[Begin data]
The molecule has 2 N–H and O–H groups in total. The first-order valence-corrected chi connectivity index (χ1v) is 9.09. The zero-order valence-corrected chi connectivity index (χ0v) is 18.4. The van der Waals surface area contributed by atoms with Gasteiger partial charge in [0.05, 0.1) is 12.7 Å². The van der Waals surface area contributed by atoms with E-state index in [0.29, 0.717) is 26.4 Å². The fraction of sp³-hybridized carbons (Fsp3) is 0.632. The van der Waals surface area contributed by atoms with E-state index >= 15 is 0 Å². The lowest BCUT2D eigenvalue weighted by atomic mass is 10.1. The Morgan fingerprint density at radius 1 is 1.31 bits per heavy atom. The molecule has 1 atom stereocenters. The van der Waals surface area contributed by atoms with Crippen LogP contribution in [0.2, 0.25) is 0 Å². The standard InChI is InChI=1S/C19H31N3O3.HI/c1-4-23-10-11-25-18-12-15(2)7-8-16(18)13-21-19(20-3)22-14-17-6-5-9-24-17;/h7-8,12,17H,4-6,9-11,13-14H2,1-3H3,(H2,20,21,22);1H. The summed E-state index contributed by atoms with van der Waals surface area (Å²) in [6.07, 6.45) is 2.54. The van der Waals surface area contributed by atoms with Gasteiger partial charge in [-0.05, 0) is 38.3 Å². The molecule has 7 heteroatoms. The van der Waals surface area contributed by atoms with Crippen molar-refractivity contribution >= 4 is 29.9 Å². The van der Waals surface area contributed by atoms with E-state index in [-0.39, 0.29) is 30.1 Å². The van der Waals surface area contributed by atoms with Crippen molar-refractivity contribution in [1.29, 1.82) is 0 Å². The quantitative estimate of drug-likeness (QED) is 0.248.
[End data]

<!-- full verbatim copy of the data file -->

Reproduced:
The molecule has 2 N–H and O–H groups in total. The first-order valence-corrected chi connectivity index (χ1v) is 9.09. The zero-order valence-corrected chi connectivity index (χ0v) is 18.4. The van der Waals surface area contributed by atoms with Gasteiger partial charge in [0.05, 0.1) is 12.7 Å². The van der Waals surface area contributed by atoms with E-state index in [0.29, 0.717) is 26.4 Å². The fraction of sp³-hybridized carbons (Fsp3) is 0.632. The van der Waals surface area contributed by atoms with E-state index >= 15 is 0 Å². The lowest BCUT2D eigenvalue weighted by atomic mass is 10.1. The Morgan fingerprint density at radius 1 is 1.31 bits per heavy atom. The molecule has 1 atom stereocenters. The van der Waals surface area contributed by atoms with Crippen LogP contribution in [0.2, 0.25) is 0 Å². The standard InChI is InChI=1S/C19H31N3O3.HI/c1-4-23-10-11-25-18-12-15(2)7-8-16(18)13-21-19(20-3)22-14-17-6-5-9-24-17;/h7-8,12,17H,4-6,9-11,13-14H2,1-3H3,(H2,20,21,22);1H. The summed E-state index contributed by atoms with van der Waals surface area (Å²) in [6.07, 6.45) is 2.54. The van der Waals surface area contributed by atoms with Gasteiger partial charge in [-0.05, 0) is 38.3 Å². The molecule has 7 heteroatoms. The van der Waals surface area contributed by atoms with Crippen molar-refractivity contribution >= 4 is 29.9 Å². The van der Waals surface area contributed by atoms with E-state index in [-0.39, 0.29) is 30.1 Å². The van der Waals surface area contributed by atoms with Crippen molar-refractivity contribution in [1.29, 1.82) is 0 Å². The quantitative estimate of drug-likeness (QED) is 0.248.